by Hinako Takanaga
published by Tokyopop; $12.99 US
Reiichiro, previously seen in You Will Fall in Love, returns in this yaoi sequel from the Tokyopop Blu imprint.
Reiichiro is running a fabric store, a family business, with older employees reporting to him. Jinnai’s one of those experienced workers, and he’s struggling with their ten-year age difference. Jinnai is frustrated to be passed over for manager in favor of a choice based in nepotism, and he questions Reiichiro’s experience and abilities.
The two end up finding a way to work together. Jinnai uses Reiichiro’s attractiveness to benefit the store, and Reiichiro takes advice from Jinnai on how to be a good salesman to the customers.
He also winds up talking to the older man about non-work-related concerns involving family. Reiichiro needs to learn tact and consideration for others, both in and out of work; it’s not that he’s selfish, just that he’s never thought much about how others think or what they want. Jinnai provides simple advice that works well in helping Reiichiro better understand people. It’s reassuring, and the reader might even learn something.
I find it odd to call this a sequel (as seen on the back cover) when there’s only one character in common, and his life is so different that he doesn’t even seem like the same person. It took me a while to realize that this story is set *before* the events of the first book, shedding new light on a younger Reiichiro. An author’s note at the end of the book refers to this as a “spinoff”, which is probably more accurate.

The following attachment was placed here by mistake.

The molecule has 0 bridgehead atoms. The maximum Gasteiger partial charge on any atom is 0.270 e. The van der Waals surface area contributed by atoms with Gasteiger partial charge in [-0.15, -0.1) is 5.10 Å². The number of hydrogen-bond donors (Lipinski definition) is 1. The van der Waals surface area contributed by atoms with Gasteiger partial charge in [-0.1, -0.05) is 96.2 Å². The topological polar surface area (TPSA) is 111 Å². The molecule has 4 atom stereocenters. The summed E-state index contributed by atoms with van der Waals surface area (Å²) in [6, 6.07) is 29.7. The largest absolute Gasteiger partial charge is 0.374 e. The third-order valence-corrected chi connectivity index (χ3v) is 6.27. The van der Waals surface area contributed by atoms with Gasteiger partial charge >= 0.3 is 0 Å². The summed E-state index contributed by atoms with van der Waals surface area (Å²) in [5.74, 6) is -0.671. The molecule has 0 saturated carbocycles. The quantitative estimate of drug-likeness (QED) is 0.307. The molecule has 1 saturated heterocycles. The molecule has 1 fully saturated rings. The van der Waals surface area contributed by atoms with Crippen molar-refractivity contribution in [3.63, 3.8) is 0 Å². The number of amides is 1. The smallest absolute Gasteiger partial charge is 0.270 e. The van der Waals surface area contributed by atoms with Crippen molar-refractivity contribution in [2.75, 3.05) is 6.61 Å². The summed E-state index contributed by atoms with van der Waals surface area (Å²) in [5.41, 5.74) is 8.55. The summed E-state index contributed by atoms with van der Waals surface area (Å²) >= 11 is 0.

If you look at this book as Jinnai’s story, and if you’re familiar with the previous volume, you’ll realize this book can’t have a permanent happy ending. He cares for and helps Reiichiro in ways he needs to become the man we’ve already met, but Jinnai by definition will be left behind. All he gets is temporary enjoyment and the small comfort of knowing he was an essential teacher for Reiichiro on many subjects. But if you don’t know the characters, reading this before You Will Fall in Love is definitely the way to go.
The figures are attractive without being unpleasantly stylized. There are plenty of closeups, for emotional focus, but few scenes of physical contact until the major one at the end. This is a coming-of-age story more than a love story, although there are a few kisses and clinches. I was disappointed to see that Reiichiro’s “indoctrination” fell into the usual cliche of “it’s ok to force him and ignore him saying ‘no’ because he really wants it after all.” But then, I’m not going to believe in their love because I already think Reiichiro belongs with Haru. That’s one of the drawbacks of a flashback story. Otherwise, it’s very readable yaoi. (A complimentary copy for this review was provided by the publisher.)